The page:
A Heavenly Match; Preparing the Papal Path

Raphael’s Tapestries Return to Sistine Chapel

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ROME, JULY 29, 2010 (Zenit.org).- It was perhaps the greatest reunion I have ever attended.

On the evening of July 14, for one night only, a series of tapestries designed by Raphael in 1519 returned to their rightful home in the Sistine Chapel under Michelangelo’s epic ceiling fresco. A sight not seen since 1983, the 500th anniversary of Raphael’s birth.

One of the most moving aspects of the evening was to watch the different branches of the Vatican Museums working in such beautiful concert. The viewing was preceded by a press conference where Antonio Paolucci, director of the Vatican Museums, Arnold Nesselrath, curator of Renaissance art, and Anna Maria DeStrobel, curator of tapestries and fabrics, discussed different facets and aspects of the works in flawless harmony.

This extraordinary evening was made possible by the Patrons of the Arts in the Vatican Museums, who, under the direction of Legionary of Christ Father Mark Haydu, and the inspiration of Nesselrath, have organized a spectacular exhibit of four Raphael tapestries from the Vatican Museums to be displayed at the Victoria and Albert Museum in London alongside the original designs (called “cartoons”) drawn by Raphael.

The exhibit will open on Sept. 8 to coincide with Benedict XVI’s visit to Great Britain, and will close Oct. 17. The tapestries belong to the papal collections, while the cartoons belong to Queen Elizabeth II, having been purchased in Genoa for 300£ in 1623 by the future King Charles I. They have been on permanent loan to the Victoria and Albert Museum since 1865.

Admission to the exhibit is free of charge thanks to the Patrons of the Arts and in particular Michael and Dorothy Hintze — a reminder of the longstanding generosity in the arts that has marked the Church.

Raphael’s tapestries were commissioned in 1515 by Pope Leo X Medici in the second year of his reign. His predecessor, Julius II, had left posterity Michelangelo’s Sistine ceiling and “discovered” Raphael by hiring him to paint the papal apartments. Julius died before Raphael could complete the four rooms, but Pope Leo X, duly impressed, commissioned him to complete the decoration of the Sistine Chapel in a medium that would require a very different set of skills than those Michelangelo had displayed on the ceiling.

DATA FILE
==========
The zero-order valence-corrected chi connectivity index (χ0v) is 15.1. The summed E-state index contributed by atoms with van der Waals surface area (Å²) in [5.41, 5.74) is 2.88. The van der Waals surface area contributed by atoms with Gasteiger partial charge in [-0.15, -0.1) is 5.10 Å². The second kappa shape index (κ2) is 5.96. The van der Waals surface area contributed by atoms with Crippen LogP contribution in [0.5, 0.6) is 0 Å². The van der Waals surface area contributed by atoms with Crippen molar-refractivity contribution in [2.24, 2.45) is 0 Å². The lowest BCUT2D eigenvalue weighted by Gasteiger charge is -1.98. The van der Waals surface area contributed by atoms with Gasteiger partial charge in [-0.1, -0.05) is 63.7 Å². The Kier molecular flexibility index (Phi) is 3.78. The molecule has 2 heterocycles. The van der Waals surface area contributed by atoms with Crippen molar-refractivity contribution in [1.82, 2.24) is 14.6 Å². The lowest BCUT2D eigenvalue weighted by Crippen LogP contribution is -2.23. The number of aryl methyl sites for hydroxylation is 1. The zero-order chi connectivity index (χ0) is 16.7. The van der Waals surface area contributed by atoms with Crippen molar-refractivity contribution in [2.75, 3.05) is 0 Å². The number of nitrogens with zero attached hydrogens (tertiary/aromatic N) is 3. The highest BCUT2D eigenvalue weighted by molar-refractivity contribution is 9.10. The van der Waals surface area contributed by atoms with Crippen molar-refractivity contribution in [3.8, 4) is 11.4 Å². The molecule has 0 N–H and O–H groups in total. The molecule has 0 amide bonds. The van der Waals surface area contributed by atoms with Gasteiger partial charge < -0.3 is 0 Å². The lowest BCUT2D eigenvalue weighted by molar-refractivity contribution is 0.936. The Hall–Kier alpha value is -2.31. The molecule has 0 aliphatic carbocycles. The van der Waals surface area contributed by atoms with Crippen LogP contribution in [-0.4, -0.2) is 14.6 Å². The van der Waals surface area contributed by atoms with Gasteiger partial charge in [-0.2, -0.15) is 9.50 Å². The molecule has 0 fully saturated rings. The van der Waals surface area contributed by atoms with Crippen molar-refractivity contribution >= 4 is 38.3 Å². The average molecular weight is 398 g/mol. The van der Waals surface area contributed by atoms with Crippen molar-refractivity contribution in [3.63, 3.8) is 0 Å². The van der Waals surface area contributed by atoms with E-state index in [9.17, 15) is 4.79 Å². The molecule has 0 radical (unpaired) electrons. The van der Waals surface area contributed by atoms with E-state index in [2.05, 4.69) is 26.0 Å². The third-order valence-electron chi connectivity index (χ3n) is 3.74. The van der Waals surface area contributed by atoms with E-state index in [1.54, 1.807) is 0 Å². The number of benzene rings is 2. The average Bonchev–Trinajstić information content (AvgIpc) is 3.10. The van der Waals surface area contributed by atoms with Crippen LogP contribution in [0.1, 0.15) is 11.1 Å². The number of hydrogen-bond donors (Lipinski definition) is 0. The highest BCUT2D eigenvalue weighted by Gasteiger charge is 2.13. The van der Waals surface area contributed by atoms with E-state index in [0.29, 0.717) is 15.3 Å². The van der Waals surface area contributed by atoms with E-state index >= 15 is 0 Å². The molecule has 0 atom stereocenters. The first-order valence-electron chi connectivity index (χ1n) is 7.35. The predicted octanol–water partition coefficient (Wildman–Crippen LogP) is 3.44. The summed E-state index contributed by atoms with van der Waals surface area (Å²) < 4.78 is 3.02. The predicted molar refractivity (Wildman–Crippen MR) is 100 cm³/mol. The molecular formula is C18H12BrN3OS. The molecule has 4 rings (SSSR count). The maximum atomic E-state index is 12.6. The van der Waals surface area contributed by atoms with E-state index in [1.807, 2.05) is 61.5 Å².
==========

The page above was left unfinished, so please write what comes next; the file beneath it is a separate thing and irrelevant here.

Raphael was asked to prepare drawings illustrating the lives of Sts. Peter and Paul to be transformed into a series of tapestries. Working specially prepared paper the same size as the finished product (343 centimeters by 532 centimeters — more than 11 feet by 17 feet), Raphael and his studio executed their designs in mirror image, since tapestries were woven from the back. Raphael had executed several engravings and was therefore accustomed to working in reverse, although in the image of “The Healing of the Lame Man,” St. Peter lifts the paralytic with his right hand in the cartoon (as in Acts 3:7) but in the finished tapestry (one of the four going to the London show), Peter extends his left arm.

The tapestries were woven in Belgium at the studio of Peter van Aelst, then considered the greatest weaver of his age. At seven warps per centimeter, a square foot took a month to weave. For Pope Leo’s tapestries, Aelst employed special threads: silk to get the same color quality as oil paint (now sadly faded) and gold and silver wrapped thread to shimmer especially in the candlelight of the Chapel. Aelst worked hard for his papal patron, producing the first seven by 1519. Another three arrived in 1521 but Leo’s dream of 16 tapestries to cover the lower walls (painted with trompe d’oeil hangings under Pope Sixtus IV) was never to be realized. The cost of these spectacular works was staggering. Raphael was paid 1,000 gold ducats, but the finished product cost 15,000, four times the cost of Michelangelo’s ceiling.

Tapestry cartoons required more detail than most Italian painting of that age, but Raphael rose to the occasion. The tapestry of the Lame Man represents the beautiful gate of the Temple of Jerusalem employing the richly decorated twisting marble columns that surrounded the tomb of St. Peter at the time. The columns parse the narrative perfectly: children tug and scamper on the left, Peter and the paralytic occupy the center, and beggars crowd the right, one with his ragged robe seeming to unravel before one’s eyes.

The most significant of the four tapestries destined for the London show is the “Maiestas Papalis,” where Christ tells St. Peter to “feed my sheep” and “look after my lambs” (John 21:15-17). Jesus is a luminous vision of shining gold and white, his right hand pointing to Peter kneeling at his feet and clutching the keys, while the other indicates to a flock of sheep. The apostles cluster around Jesus and Peter, slightly offset from the center, seeming to react to a gravitational pull from Christ. This image seems tailor-made for Pope Benedict’s visit to Britain. Following his Divine mandate, the successor of Peter will bring nourishment to his starving flock, despite hardship, rejection and in Peter’s case, martyrdom.